|Edwards, D. - UNIV OF ARKANSAS|
|Daniel, T. - UNIV OF ARKANSAS|
|Srivastava, P. - UNIV OF ARKANSAS|
Submitted to: Transactions of the ASAE
Publication Type: Peer Reviewed Journal
Publication Acceptance Date: July 1, 1995
Publication Date: N/A
Interpretive Summary: Scientists often use small plots to simulate what is happening in large agricultural fields. Rather than treating a ten acre field with manure and measuring runoff, we often treat a ten foot wide area and measure runoff. This has led to the criticism that the results would not be the same if we had treated a bigger area. Therefore, the objective of this study was to determine what effect (if any) there is from the area treated with manure on concentrations of nitrogen, phosphorus and carbon in runoff water. Small plot studies were conducted with rainfall simulators. The results indicated that there was no effect of manure-treated length.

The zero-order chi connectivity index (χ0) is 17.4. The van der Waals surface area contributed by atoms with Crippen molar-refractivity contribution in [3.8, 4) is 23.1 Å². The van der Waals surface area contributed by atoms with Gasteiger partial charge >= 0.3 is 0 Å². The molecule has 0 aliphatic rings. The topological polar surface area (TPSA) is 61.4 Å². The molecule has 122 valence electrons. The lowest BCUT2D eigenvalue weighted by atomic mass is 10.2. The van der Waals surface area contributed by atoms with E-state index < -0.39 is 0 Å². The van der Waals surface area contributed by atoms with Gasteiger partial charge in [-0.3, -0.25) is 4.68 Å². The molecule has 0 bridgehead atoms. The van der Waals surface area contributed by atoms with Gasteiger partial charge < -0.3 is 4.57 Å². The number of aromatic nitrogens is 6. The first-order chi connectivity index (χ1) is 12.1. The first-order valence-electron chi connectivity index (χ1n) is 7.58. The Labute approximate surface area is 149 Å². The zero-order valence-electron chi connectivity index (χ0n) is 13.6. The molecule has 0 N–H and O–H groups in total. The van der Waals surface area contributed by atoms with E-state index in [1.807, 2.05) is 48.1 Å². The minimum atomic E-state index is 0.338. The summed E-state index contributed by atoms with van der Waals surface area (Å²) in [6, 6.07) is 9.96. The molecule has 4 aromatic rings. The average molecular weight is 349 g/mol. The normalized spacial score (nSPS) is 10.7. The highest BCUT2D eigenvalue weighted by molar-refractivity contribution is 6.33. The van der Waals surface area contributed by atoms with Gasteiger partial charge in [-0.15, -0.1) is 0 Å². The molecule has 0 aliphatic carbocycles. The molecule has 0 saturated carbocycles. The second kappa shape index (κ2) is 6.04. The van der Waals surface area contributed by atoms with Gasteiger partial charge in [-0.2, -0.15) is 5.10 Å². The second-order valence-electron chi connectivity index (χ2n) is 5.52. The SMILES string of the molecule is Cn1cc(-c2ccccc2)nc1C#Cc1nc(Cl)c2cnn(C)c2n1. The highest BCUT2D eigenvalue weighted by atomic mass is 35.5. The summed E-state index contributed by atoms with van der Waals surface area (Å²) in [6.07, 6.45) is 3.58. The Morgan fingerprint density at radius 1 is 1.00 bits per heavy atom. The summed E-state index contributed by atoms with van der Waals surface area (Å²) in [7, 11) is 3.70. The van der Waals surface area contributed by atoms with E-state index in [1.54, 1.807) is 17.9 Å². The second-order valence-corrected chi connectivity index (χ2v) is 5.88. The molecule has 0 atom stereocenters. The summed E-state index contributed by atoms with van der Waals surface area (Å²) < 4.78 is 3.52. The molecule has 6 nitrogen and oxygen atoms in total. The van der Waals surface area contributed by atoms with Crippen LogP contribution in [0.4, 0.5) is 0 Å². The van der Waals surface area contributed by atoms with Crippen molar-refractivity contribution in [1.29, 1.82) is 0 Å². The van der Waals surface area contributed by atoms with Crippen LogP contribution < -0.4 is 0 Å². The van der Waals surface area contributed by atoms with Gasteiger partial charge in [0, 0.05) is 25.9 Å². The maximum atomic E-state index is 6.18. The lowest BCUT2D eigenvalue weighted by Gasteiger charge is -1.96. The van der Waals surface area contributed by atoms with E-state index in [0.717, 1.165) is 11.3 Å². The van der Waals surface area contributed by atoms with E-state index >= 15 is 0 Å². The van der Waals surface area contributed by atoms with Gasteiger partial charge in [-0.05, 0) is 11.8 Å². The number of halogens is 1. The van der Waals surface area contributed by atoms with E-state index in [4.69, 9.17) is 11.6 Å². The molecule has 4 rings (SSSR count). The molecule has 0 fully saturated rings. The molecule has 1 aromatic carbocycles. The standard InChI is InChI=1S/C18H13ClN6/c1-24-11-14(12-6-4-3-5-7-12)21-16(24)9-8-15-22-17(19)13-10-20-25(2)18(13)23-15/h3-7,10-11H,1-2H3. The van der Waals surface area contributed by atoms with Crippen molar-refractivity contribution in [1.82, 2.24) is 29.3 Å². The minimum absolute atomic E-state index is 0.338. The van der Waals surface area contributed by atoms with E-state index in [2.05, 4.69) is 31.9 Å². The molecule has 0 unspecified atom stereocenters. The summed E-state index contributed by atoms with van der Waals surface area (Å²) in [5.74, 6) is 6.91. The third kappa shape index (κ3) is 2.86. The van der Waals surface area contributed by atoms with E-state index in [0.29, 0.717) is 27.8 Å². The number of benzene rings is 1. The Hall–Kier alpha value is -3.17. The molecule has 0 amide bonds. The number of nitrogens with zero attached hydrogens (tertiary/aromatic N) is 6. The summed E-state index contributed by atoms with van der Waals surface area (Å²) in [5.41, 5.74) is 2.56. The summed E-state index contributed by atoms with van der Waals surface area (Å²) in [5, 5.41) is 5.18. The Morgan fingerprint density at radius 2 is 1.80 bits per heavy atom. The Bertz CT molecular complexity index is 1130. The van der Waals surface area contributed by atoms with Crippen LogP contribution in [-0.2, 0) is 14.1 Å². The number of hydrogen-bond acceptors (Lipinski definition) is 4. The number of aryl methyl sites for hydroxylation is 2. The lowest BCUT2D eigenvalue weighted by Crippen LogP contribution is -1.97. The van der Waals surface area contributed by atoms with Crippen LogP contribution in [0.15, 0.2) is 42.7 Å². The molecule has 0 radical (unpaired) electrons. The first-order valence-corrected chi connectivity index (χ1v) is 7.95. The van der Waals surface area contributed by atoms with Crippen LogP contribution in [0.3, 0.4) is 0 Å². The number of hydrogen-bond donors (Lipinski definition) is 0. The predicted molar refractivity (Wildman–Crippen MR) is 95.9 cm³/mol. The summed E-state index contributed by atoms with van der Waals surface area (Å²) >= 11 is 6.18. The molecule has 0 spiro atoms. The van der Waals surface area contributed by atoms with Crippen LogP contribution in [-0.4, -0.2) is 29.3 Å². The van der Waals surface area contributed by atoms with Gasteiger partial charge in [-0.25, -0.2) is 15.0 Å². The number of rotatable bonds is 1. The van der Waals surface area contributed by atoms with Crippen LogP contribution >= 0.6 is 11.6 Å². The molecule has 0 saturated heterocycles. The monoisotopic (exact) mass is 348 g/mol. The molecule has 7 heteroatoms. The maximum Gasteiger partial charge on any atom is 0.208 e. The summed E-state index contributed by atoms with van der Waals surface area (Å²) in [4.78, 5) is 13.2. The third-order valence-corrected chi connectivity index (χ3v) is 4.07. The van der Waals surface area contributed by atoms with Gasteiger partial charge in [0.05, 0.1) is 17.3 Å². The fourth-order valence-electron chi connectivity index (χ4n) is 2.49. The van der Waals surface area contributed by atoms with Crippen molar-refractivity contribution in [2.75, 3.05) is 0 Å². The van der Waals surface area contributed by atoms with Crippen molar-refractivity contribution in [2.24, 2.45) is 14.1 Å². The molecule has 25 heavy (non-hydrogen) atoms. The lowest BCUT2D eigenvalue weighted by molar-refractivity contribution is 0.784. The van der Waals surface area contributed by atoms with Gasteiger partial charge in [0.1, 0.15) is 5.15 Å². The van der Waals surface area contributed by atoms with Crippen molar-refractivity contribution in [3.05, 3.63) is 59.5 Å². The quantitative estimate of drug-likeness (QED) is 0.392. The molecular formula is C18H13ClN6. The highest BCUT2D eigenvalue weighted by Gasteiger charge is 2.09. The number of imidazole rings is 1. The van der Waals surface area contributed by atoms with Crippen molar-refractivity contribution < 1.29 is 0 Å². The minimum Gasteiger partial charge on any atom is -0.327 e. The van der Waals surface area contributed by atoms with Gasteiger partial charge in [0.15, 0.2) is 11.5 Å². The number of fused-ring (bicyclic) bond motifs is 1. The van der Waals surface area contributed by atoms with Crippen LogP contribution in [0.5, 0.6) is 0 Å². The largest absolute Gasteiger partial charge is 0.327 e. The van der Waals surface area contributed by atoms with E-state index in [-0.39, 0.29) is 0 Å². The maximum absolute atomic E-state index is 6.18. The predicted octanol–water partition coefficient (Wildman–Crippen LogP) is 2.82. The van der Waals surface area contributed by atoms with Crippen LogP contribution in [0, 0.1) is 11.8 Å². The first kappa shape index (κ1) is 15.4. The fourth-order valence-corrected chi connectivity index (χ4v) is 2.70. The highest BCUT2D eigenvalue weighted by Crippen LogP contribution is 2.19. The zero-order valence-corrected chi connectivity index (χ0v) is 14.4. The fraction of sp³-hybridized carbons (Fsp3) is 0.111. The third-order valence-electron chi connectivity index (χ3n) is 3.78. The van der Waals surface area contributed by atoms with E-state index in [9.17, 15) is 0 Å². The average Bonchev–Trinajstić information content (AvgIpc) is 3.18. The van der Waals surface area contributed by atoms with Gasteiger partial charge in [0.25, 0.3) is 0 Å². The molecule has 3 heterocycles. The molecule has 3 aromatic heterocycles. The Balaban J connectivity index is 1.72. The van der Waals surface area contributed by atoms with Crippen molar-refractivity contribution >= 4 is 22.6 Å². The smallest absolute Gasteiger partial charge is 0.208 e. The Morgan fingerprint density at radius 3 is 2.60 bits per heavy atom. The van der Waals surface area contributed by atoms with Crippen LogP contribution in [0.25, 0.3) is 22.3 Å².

Technical Abstract: Using experimental data and/or mathematical simulation models to identify practices that reduce pollution from manure-treated areas is sometimes perceived as limited by the unknown validity of extrapolating plot-scale data to larger areas and by uncertainties in modeling transport of various pollutants. The objectives of this study were to assess the effect of length of manure treatment on runoff concentrations of poultry litter constituents and to define the modes of transport (particulate versus soluble) for N, P, C, and solids. Poultry litter was applied to three fescue plots (1.5 * 18.3m) equipped with runoff collection gutters at 3 m intervals along the lengths of the plots. Runoff was generated using rainfall simulators (50 mm hr**-1 for 1 hour after runoff). Samples were analyzed for TKN, organic N (Org-N), NH3, NO3, TP, TOC and TSS. Manure-tre length had no effect on runoff concentrations of any parameter, indicating that a manure treated length of only 3 m would have been sufficient to simulate runoff quality associated with longer manure length treatments.